On Thursday, fast-food workers in more than 30 countries across six continents will take coordinated action on an unprecedented scale. In the United States, they will walk off their jobs in 150 cities — the largest strike ever. Workers around the world will join these protests in 80 cities.
The protestors are set to take over a McDonald’s during lunchtime rush hour in Belgium; hold flash-mobs at McDonald’s restaurants across the Philippines, and conduct a teach-in at McDonald’s headquarters in New Zealand.
The spread of the fast-food movement to the global stage is notable for the speed at which it has happened. What began as a single strike in New York City in November 2012, with roughly 200 workers participating, has in 18 months spread across the country and now across national borders. The efforts of fast-food workers have captured the nation’s attention, been featured in President Barack Obama’s speeches on inequality and inspired local elected officials to raise minimum wages.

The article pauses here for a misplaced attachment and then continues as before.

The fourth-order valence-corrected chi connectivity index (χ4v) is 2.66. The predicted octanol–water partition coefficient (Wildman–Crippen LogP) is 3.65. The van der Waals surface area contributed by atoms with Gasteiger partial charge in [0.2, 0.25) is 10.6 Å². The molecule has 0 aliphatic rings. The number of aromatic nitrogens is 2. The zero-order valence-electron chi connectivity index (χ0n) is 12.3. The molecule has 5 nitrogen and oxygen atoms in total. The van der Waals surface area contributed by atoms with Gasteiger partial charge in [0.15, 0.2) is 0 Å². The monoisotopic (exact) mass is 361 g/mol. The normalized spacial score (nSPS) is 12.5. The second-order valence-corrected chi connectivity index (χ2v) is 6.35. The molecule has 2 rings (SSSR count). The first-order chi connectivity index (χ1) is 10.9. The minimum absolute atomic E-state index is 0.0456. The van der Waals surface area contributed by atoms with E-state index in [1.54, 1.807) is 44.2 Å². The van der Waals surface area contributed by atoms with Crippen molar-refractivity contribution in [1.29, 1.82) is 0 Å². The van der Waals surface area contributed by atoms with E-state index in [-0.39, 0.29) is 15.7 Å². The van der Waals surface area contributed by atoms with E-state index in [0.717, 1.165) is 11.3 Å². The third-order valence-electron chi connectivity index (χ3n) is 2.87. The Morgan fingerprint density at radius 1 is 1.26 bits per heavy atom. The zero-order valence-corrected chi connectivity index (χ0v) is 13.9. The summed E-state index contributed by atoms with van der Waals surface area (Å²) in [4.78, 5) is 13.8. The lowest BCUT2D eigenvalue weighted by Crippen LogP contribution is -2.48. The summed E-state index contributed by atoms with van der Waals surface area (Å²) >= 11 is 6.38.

The worldwide reach of the movement spells trouble for fast-food corporations. The sight of Japanese and Indian workers joining their counterparts in the U.S. protest should leave these corporations shuddering.
While U.S. fast-food sales are stagnant or declining, revenues overseas are surging. The industry’s international footprint has increased dramatically in recent decades into a global profusion of U.S. fast-food restaurants.